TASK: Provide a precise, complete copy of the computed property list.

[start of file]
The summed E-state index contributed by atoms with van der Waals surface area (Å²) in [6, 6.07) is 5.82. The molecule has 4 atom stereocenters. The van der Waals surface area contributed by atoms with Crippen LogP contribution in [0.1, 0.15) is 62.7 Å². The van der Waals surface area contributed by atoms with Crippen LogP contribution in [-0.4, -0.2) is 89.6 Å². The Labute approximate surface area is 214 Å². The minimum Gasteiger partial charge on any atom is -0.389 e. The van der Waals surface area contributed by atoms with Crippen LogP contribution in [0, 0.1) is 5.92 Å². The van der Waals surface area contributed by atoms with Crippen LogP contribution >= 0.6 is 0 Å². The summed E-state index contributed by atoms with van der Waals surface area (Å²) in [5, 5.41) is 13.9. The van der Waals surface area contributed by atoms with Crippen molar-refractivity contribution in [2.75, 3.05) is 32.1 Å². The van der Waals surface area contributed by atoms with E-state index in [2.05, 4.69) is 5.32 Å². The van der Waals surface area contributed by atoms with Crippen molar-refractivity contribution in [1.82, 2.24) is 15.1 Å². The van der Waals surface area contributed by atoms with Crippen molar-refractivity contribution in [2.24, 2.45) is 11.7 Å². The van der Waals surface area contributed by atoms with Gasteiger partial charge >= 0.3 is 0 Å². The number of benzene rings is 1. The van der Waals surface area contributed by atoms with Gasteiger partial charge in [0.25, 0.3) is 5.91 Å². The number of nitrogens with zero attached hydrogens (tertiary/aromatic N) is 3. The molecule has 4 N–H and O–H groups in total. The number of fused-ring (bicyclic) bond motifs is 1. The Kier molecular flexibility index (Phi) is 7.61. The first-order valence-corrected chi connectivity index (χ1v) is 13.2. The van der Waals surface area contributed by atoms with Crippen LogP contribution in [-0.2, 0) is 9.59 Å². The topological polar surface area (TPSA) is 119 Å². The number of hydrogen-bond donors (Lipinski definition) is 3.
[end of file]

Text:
The summed E-state index contributed by atoms with van der Waals surface area (Å²) in [6, 6.07) is 5.82. The molecule has 4 atom stereocenters. The van der Waals surface area contributed by atoms with Crippen LogP contribution in [0.1, 0.15) is 62.7 Å². The van der Waals surface area contributed by atoms with Crippen LogP contribution in [-0.4, -0.2) is 89.6 Å². The Labute approximate surface area is 214 Å². The minimum Gasteiger partial charge on any atom is -0.389 e. The van der Waals surface area contributed by atoms with Crippen LogP contribution in [0, 0.1) is 5.92 Å². The van der Waals surface area contributed by atoms with Crippen LogP contribution >= 0.6 is 0 Å². The summed E-state index contributed by atoms with van der Waals surface area (Å²) in [5, 5.41) is 13.9. The van der Waals surface area contributed by atoms with Crippen molar-refractivity contribution in [2.75, 3.05) is 32.1 Å². The van der Waals surface area contributed by atoms with E-state index in [2.05, 4.69) is 5.32 Å². The van der Waals surface area contributed by atoms with Crippen molar-refractivity contribution in [1.82, 2.24) is 15.1 Å². The van der Waals surface area contributed by atoms with Crippen molar-refractivity contribution in [2.24, 2.45) is 11.7 Å². The van der Waals surface area contributed by atoms with Gasteiger partial charge >= 0.3 is 0 Å². The number of benzene rings is 1. The van der Waals surface area contributed by atoms with Gasteiger partial charge in [0.25, 0.3) is 5.91 Å². The number of nitrogens with zero attached hydrogens (tertiary/aromatic N) is 3. The molecule has 4 N–H and O–H groups in total. The number of fused-ring (bicyclic) bond motifs is 1. The Kier molecular flexibility index (Phi) is 7.61. The first-order valence-corrected chi connectivity index (χ1v) is 13.2. The van der Waals surface area contributed by atoms with Crippen LogP contribution in [-0.2, 0) is 9.59 Å². The topological polar surface area (TPSA) is 119 Å². The number of hydrogen-bond donors (Lipinski definition) is 3.